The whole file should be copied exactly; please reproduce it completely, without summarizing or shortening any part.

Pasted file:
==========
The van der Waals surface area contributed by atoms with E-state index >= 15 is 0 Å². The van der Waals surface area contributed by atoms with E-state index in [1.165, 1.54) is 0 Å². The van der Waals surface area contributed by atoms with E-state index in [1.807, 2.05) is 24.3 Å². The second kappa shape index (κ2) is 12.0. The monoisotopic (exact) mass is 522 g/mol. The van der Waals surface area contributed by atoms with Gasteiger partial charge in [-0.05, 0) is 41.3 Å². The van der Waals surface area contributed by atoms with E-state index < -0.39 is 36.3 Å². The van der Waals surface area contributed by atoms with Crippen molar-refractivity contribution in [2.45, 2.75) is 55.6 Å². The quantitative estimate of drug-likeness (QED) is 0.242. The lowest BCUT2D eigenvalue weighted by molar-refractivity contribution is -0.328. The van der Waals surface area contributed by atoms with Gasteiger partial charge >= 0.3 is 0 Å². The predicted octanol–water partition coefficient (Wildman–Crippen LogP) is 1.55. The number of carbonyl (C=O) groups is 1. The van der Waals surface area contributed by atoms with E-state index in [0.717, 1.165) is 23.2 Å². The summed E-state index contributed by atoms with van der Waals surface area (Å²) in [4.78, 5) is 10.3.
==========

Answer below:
The van der Waals surface area contributed by atoms with E-state index >= 15 is 0 Å². The van der Waals surface area contributed by atoms with E-state index in [1.165, 1.54) is 0 Å². The van der Waals surface area contributed by atoms with E-state index in [1.807, 2.05) is 24.3 Å². The second kappa shape index (κ2) is 12.0. The monoisotopic (exact) mass is 522 g/mol. The van der Waals surface area contributed by atoms with Gasteiger partial charge in [-0.05, 0) is 41.3 Å². The van der Waals surface area contributed by atoms with E-state index < -0.39 is 36.3 Å². The van der Waals surface area contributed by atoms with Crippen molar-refractivity contribution in [2.45, 2.75) is 55.6 Å². The quantitative estimate of drug-likeness (QED) is 0.242. The lowest BCUT2D eigenvalue weighted by molar-refractivity contribution is -0.328. The van der Waals surface area contributed by atoms with Gasteiger partial charge >= 0.3 is 0 Å². The predicted octanol–water partition coefficient (Wildman–Crippen LogP) is 1.55. The number of carbonyl (C=O) groups is 1. The van der Waals surface area contributed by atoms with E-state index in [0.717, 1.165) is 23.2 Å². The summed E-state index contributed by atoms with van der Waals surface area (Å²) in [4.78, 5) is 10.3.